You are currently browsing the tag archive for the ‘Korean Numbers’ tag.

A few days ago, my dad recommended I take a look at Live Mocha, which is a free language learning website anyone can sign up for. I’ve been checking it out for the past couple of days and I’m fairly impressed. It’s billed as a superior alternative to Rosetta Stone. I don’t know that I would necessarily call it superior but it’s¬†definitely¬†a very good learning tool. And if you don’t want to pay a lot of money for an expensive class or a program like Rosetta Stone, Live Mocha is a really good alternative.

Once you’ve signed up with Live Mocha, you can enroll in up to 30 different language lessons. There are also premium lessons that you can pay for, like a Travel Crash course (which is unfortunately only available in Spanish, French, Mandarin, German and Italian) but even these are fairly cheap. After you sign up for your language(s), you gradually progress through the lessons. Each lesson starts with introducing you to knew words using pictures, audio recordings and the words in the target language. Once you’ve finished those, you can choose to finish the lesson or do one of their practices. There’s reading, listening and ‘magnet’ practice (magnet is basically sentence construction practice) and you can also quiz yourself. To finish the lesson, you have to complete exercises from the practice sessions (so it’s useful to do them, even if you don’t have to) and you’re done! You can move onto a new lesson or redo your earlier ones.

Right now I’m doing Unit 1 Lesson 5 of Korean, which introduces numbers 1-20. Unfortunately, it’s only introducing the set of Korean numbers used for counting things, while Rosetta Stone does both. It’s a little hard to learn both at once but I like knowing them both. There are a few things that Rosetta Stone has that Live Mocha doesn’t. My big issue with Live Mocha is I feel there’s way too much English being said. For the magnet exercises, example sentences are given in English but it wouldn’t be hard to have them in Korean.

But there’s also one major thing Live Mocha has that Rosetta Stone doesn’t: social networking. Aside from being able to have friends through Live Mocha, you can also interact with people who are fluent in the language. You can also do exercises, either written or spoken, in the target language, which native speakers can then correct. It’s pretty cool. So far, they don’t have any of these exercises in Korean, but they do have them in English so I some times correct the exercises of people learning English. I really like the feature so I hope they expand it to all of the 30 languages you can learn.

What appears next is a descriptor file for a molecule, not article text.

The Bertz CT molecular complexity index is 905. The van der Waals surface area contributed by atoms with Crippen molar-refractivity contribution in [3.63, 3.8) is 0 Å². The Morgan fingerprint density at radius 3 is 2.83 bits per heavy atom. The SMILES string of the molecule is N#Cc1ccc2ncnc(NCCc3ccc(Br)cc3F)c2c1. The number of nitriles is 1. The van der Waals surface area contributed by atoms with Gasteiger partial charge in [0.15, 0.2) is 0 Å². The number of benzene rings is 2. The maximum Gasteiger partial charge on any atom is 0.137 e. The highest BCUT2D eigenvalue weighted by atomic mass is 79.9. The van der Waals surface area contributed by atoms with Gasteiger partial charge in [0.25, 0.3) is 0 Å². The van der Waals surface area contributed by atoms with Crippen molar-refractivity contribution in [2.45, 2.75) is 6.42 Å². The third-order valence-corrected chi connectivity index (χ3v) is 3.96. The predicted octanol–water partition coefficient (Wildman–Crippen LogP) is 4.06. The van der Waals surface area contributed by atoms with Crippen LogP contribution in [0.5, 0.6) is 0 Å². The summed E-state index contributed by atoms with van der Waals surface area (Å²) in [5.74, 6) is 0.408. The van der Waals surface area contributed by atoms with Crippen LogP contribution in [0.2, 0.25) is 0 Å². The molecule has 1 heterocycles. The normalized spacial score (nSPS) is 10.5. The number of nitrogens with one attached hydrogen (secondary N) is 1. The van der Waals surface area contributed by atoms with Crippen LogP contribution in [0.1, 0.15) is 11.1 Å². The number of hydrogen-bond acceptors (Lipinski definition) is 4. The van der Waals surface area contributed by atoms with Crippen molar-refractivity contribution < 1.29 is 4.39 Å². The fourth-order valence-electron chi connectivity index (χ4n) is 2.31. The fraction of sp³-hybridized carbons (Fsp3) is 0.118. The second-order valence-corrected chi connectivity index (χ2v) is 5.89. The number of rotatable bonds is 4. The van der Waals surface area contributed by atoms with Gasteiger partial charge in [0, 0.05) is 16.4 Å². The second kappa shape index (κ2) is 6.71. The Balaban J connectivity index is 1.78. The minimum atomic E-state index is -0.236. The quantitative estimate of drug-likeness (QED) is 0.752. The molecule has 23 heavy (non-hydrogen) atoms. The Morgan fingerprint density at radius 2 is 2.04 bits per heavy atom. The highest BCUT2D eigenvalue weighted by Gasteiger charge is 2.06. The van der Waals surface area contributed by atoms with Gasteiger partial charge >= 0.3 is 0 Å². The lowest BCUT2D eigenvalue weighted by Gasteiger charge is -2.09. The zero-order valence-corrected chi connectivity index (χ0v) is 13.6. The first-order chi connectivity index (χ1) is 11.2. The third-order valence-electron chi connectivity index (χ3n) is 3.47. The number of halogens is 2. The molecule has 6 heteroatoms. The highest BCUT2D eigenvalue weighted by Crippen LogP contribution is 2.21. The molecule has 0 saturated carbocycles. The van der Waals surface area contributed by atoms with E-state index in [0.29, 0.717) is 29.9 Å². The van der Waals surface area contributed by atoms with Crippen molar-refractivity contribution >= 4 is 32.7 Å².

If you want to learn a language for free, Live Mocha is definitely a route you should consider. If you’ve already paid for classes or software like Rosetta Stone, I would still recommend checking this out. It’s important to vary the things you do to learn a language and this is definitely worth incorporating into the other things you’re doing.

PS. Just for fun, I also signed up for the introductory lesson of Japanese. They present new words in both Japanese and romanji, which is nice but I think I’ll be focusing on just Korean for right now!


As it turns out, learning Korean numbers wasn’t as hard as I thought it would be but it was still a challenge at first. It was tough to master 1-6, especially because there are two different sets of numbers in Korean: one set in Native Korean and one set in Sino-Korean, which is influenced by Chinese. I still haven’t figured out exactly when which is used when, but Native Korean is used for counting things. I’ve heard Sino-Korean is for telling time but I haven’t gotten to that in Rosetta Stone yet. Luckily, once you have 1-6 (reasonably) down, Rosetta Stone is set up to make it easier to learn later numbers.

I’ve just started Lesson 2 of Unit 2 (woo-hoo!). In L1U2, they introduce numbers 7-12. But they mix them up with the 1-6 numbers that you (should) already know, so its easier to remember the new numbers. And L2U2 is continuing to drill numbers and colors while introducing new information.

As for the progress on procrastination, I’ve been doing really well with studying, but unfortunately not 1-hour-a-day well. It’s a little difficult since my work schedule sometimes makes it difficult to study for an hour. This weekend I worked both Saturday and Sunday. I probably could have studied on Saturday but chose to watch a movie with my family instead. And Sunday I was waaaaay to pooped. BUT – to make up for not studying this weekend, I studied for over an hour today. I went back to Unit 1 of Rosetta Stone and made sure I had 100% correctness on all my lessons (except the Pronunciation lessons…), then chunked out the beginnings of L1U2 and L2U2.

And I found some new Korean language resources (now on the Korean Sites page), so it was a pretty good day for me, in terms of learning Korean.